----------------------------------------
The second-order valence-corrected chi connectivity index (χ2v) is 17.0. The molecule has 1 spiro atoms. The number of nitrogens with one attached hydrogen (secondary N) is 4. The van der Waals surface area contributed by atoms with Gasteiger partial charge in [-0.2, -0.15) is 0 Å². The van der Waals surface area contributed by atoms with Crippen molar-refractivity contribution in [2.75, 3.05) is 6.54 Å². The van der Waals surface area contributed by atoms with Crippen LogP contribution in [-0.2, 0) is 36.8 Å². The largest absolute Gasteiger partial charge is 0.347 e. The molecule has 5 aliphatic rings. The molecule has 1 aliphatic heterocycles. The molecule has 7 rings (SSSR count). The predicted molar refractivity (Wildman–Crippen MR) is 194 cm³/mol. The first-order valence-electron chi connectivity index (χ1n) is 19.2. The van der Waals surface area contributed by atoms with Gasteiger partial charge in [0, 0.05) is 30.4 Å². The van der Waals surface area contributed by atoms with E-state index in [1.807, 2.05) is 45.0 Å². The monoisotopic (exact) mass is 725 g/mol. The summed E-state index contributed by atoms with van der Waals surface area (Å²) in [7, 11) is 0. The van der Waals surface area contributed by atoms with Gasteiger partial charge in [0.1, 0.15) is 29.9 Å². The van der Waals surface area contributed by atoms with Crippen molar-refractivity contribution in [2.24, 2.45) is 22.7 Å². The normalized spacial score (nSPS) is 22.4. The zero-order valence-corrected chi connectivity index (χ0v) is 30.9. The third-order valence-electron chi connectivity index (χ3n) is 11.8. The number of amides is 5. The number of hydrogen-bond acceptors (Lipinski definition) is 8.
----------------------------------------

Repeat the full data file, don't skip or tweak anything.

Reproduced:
The second-order valence-corrected chi connectivity index (χ2v) is 17.0. The molecule has 1 spiro atoms. The number of nitrogens with one attached hydrogen (secondary N) is 4. The van der Waals surface area contributed by atoms with Gasteiger partial charge in [-0.2, -0.15) is 0 Å². The van der Waals surface area contributed by atoms with Crippen molar-refractivity contribution in [2.75, 3.05) is 6.54 Å². The van der Waals surface area contributed by atoms with Crippen LogP contribution in [-0.2, 0) is 36.8 Å². The largest absolute Gasteiger partial charge is 0.347 e. The molecule has 5 aliphatic rings. The molecule has 1 aliphatic heterocycles. The molecule has 7 rings (SSSR count). The predicted molar refractivity (Wildman–Crippen MR) is 194 cm³/mol. The first-order valence-electron chi connectivity index (χ1n) is 19.2. The van der Waals surface area contributed by atoms with Gasteiger partial charge in [0, 0.05) is 30.4 Å². The van der Waals surface area contributed by atoms with E-state index in [1.807, 2.05) is 45.0 Å². The monoisotopic (exact) mass is 725 g/mol. The summed E-state index contributed by atoms with van der Waals surface area (Å²) in [7, 11) is 0. The van der Waals surface area contributed by atoms with Gasteiger partial charge in [0.1, 0.15) is 29.9 Å². The van der Waals surface area contributed by atoms with Crippen molar-refractivity contribution in [2.24, 2.45) is 22.7 Å². The normalized spacial score (nSPS) is 22.4. The zero-order valence-corrected chi connectivity index (χ0v) is 30.9. The third-order valence-electron chi connectivity index (χ3n) is 11.8. The number of amides is 5. The number of hydrogen-bond acceptors (Lipinski definition) is 8.